BOISE, Idaho (AP) — When Officer Darryll Dowell of the Nampa Police Department is on patrol, he will pull up at a stoplight and start casing the vehicle next to him. Nowadays, his eyes will also focus on the driver’s arms, searching for a plump, bouncy vein.
“I was looking at people’s arms and hands, thinking, ‘I could draw from that,’ ” Officer Dowell said.
The thought stems from training he and a select cadre of officers in Idaho and Texas have received in recent months in drawing blood from people suspected of driving under the influence of drugs or alcohol. The aim of the federal program is to determine if drawing blood by law-enforcement officers can be an effective tool against drunken drivers and aid in their prosecution.
If the results seem promising after a year or two, the National Highway Traffic Safety Administration will encourage law-enforcement officers nationwide to undergo similar training.
The Supreme Court ruled in 1966 that the police could have blood tests forcibly done on a drunken-driving suspect without a warrant, as long as they were based on a reasonable suspicion that a suspect was intoxicated, and they were done after an arrest and carried out in a medically approved manner.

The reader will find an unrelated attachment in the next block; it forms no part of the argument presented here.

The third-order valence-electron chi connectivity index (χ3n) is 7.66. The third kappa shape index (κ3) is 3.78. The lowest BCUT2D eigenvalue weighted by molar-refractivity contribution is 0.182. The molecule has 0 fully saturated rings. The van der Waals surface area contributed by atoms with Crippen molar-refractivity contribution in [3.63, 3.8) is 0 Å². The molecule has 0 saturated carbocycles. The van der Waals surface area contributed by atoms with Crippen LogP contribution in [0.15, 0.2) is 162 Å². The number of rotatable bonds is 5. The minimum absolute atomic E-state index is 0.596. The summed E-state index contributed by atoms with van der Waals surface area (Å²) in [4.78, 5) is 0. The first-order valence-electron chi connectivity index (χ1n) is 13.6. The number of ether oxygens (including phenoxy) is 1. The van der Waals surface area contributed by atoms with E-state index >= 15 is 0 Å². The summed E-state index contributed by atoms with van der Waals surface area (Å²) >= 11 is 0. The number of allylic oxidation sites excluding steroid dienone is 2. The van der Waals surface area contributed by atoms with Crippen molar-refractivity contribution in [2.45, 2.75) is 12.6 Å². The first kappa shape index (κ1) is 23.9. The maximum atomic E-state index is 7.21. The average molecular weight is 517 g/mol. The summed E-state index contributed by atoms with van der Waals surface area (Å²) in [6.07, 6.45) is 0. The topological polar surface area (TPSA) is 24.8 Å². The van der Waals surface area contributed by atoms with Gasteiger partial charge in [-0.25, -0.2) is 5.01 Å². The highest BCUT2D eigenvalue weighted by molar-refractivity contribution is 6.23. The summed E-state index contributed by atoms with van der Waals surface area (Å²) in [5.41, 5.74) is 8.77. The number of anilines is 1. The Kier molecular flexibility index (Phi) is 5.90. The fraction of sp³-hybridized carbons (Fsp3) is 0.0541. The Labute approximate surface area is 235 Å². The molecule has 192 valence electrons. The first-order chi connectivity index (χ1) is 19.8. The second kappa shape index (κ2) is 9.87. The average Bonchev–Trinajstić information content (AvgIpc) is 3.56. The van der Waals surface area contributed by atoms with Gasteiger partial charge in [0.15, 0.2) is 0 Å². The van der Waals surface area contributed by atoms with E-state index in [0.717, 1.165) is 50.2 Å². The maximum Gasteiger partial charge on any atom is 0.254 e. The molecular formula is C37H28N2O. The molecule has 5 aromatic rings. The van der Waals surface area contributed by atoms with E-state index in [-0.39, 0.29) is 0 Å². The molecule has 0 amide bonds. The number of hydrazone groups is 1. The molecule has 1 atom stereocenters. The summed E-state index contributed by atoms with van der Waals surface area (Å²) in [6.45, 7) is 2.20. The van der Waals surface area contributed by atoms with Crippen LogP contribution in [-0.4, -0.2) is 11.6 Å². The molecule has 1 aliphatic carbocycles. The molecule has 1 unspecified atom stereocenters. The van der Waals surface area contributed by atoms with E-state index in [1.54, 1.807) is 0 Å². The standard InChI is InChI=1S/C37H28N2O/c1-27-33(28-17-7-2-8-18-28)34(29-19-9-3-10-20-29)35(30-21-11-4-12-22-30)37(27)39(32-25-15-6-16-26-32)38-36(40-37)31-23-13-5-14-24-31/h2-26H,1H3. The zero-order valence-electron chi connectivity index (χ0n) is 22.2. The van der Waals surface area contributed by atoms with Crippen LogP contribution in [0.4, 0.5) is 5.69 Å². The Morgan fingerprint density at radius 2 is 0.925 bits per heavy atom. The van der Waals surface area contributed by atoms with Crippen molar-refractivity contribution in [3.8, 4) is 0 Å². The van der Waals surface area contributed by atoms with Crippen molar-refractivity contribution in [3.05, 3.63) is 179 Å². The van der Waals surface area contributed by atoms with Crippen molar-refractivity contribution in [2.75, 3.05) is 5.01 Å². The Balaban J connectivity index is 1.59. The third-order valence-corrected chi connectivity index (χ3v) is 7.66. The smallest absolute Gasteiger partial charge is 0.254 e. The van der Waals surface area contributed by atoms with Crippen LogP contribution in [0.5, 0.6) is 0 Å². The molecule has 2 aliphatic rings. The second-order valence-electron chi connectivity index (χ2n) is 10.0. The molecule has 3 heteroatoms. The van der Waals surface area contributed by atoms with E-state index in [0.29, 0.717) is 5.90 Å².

The practice of law-enforcement officers drawing blood, first done in Arizona in 1995, has raised concerns, though, about safety and the credibility of the evidence.
“I would imagine that a lot of people would be wary of having their blood drawn by an officer on the hood of their police vehicle,” said Steve Oberman, chairman of the National Association of Criminal Defense Lawyers’ committee on driving while intoxicated….
For more on this story: http://www.nytimes.com/2009/09/14/us/14blood.html?_r=1&ref=us